A new review of Johnson & Johnson Covid-19 vaccine safety monitoring data finds that only 3% of reported reactions after receiving the vaccine are classified as serious -- and there have been a total of 17 incidents of severe blood clotting while also experiencing low blood platelet levels.
The report, published on Friday by the US Centers for Disease Control and Prevention, notes that the safety profile of the vaccine so far has been similar to what was seen in clinical trials, but safety monitoring during the vaccine's rollout quickly identified the blood clot incidents.
"A rare but serious adverse event occurring primarily in women, blood clots in large vessels accompanied by a low platelet count, was rapidly detected by the U.S. vaccine safety monitoring system," CDC researchers wrote in the report. "Monitoring for common and rare adverse events after receipt of all COVID-19 vaccines, including the Janssen COVID-19 vaccine, is continuing."
Janssen is the vaccine arm of Johnson & Johnson. In February, the Johnson & Johnson vaccine was authorized for emergency use in the United States. Use of the vaccine was paused temporarily in mid-April due to reports of extremely rare yet severe blood clotting events in the brain's venous sinuses following vaccinations. The pause lifted last week.
The new CDC report summarizes the latest safety data on the vaccine, which includes 13,725 incidents reported through the agency's Vaccine Adverse Events Reporting System. The data showed that 97% of the events have been nonserious.
Overall, there were 17 events consistent with what has been described as thrombosis with thrombocytopenia syndrome, or blood clotting with low blood platelet levels -- including 14 that were cerebral venous sinus thrombosis and three that did not involve the brain's venous sinuses among women younger than 60 during the vaccine pause, according to the report.
The data also included 88 deaths reported after vaccination. Among those deaths, three occurred in patients with cerebral venous sinus thrombosis and CDC researchers wrote that, after preliminary reviews, "no other deaths appear to have an association with vaccination."
Increased number of 'anxiety-related events'
Additional new data published Friday from the CDC suggests that administration of Johnson & Johnson's Covid-19 vaccine in early April may have also been connected to an increased incidence of "anxiety-related events" in the 15-minute waiting period post-vaccine.
All of these anxiety-related events occurred before reports came out of thrombosis with thrombocytopenia syndrome connected to the Janssen vaccine.
In a study published Friday in the CDC's Morbidity and Mortality Weekly Report, researchers examined data from five mass vaccination sites which reported increased anxiety-related events, including rapid heart rate, rapid breathing, and fainting, following administration of Johnson & Johnson's Janssen Covid-19 vaccine from April 7-9.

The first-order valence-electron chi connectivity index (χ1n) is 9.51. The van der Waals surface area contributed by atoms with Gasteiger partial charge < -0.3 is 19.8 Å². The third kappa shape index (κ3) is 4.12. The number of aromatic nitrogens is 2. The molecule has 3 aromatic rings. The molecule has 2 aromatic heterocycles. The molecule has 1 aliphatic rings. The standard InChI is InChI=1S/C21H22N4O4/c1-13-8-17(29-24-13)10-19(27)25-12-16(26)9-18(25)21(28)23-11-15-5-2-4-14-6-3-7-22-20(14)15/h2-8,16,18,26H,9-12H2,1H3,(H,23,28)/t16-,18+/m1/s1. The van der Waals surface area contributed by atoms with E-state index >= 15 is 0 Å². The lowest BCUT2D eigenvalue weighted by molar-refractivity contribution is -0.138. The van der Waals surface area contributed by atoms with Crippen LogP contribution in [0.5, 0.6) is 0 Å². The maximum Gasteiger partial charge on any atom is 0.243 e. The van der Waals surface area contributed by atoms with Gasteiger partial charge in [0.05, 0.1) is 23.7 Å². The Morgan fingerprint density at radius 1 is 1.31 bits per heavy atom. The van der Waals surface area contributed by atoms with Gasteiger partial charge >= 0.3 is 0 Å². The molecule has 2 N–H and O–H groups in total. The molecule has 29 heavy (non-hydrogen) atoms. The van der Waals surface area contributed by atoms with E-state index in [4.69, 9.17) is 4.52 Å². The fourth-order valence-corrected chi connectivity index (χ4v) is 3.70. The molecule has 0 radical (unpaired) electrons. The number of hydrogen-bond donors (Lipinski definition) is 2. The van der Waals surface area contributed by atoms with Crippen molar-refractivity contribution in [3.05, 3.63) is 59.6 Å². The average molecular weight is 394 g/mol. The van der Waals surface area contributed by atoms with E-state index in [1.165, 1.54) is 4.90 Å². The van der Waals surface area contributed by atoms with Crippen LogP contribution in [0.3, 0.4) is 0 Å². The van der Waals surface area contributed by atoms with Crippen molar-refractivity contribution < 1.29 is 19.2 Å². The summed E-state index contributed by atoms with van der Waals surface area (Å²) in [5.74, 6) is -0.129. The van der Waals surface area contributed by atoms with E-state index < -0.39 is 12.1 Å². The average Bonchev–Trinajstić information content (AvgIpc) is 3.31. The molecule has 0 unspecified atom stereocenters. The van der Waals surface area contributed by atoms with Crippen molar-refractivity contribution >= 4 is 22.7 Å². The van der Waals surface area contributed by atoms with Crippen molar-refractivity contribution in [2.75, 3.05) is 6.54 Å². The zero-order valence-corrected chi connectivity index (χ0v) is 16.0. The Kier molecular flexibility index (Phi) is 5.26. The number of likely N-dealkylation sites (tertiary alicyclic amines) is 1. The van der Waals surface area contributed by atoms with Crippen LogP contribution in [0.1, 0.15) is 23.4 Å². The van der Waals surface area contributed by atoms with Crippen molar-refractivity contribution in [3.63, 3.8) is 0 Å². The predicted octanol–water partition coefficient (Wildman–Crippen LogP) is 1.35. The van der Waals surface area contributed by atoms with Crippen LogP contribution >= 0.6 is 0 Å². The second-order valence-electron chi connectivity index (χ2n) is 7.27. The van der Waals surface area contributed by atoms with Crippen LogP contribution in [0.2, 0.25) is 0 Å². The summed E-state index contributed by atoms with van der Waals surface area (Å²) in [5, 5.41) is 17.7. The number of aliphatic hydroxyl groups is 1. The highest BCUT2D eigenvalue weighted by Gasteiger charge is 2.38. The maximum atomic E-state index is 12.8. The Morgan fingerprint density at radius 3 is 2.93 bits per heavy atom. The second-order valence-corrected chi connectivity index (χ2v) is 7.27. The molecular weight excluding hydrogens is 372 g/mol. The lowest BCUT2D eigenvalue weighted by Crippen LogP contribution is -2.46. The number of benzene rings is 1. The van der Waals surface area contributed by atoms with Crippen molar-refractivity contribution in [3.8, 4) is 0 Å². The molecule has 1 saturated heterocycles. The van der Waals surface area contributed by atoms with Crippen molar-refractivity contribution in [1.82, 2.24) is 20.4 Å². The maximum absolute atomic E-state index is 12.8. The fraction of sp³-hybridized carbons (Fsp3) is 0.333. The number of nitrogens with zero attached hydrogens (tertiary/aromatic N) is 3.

Researchers tallied 64 anxiety-related events out of 8,624 vaccine recipients. The rate of syncope, or fainting, was found to be 8.2 incidences per 100,000 doses, which is 164 times the rate of fainting following the flu vaccine, the researchers wrote.
All of the events were reported to Vaccine Adverse Event Reporting System, and none were considered "serious" by VAERS standards. Over half of the reported fainting events occurred in women. For four out of the five sites observed, these events happened on the first day of Janssen shot administration.
Study authors suggested that because the Janssen Covid-19 vaccine is a single-dose shot, people with a fear of needles may be more inclined to get this shot over one of the two-dose options. Out of all fainting cases, 20% of those reported occurred in people who had already informed vaccination site staff they had a history of needle aversion.
Half of the reports of fainting occurred in people ages 18 to 29, and fainting associated with injections is more common in adolescents and young adults. Researchers cited similar fainting rates in administration of the human papillomavirus vaccine, largely given to young people. The HPV vaccine has a fainting rate of 7.8 per 100,000.
Researchers said tracking anxiety event rates will be important information for health care providers as the Covid-19 vaccine reaches more and more young people.
"Anxiety-related events can occur after any vaccination," study authors wrote.
"It is important that vaccination providers are aware that anxiety-related adverse events might be reported more frequently after receipt of the Janssen COVID-19 vaccine than after influenza vaccination and observe all COVID-19 vaccine recipients for any adverse reactions for at least 15 minutes after vaccine administration," the researchers wrote. "As use of COVID-19 vaccines expands into younger age groups, providers should be aware that younger persons might be more highly predisposed to anxiety-related events after vaccination than are older persons."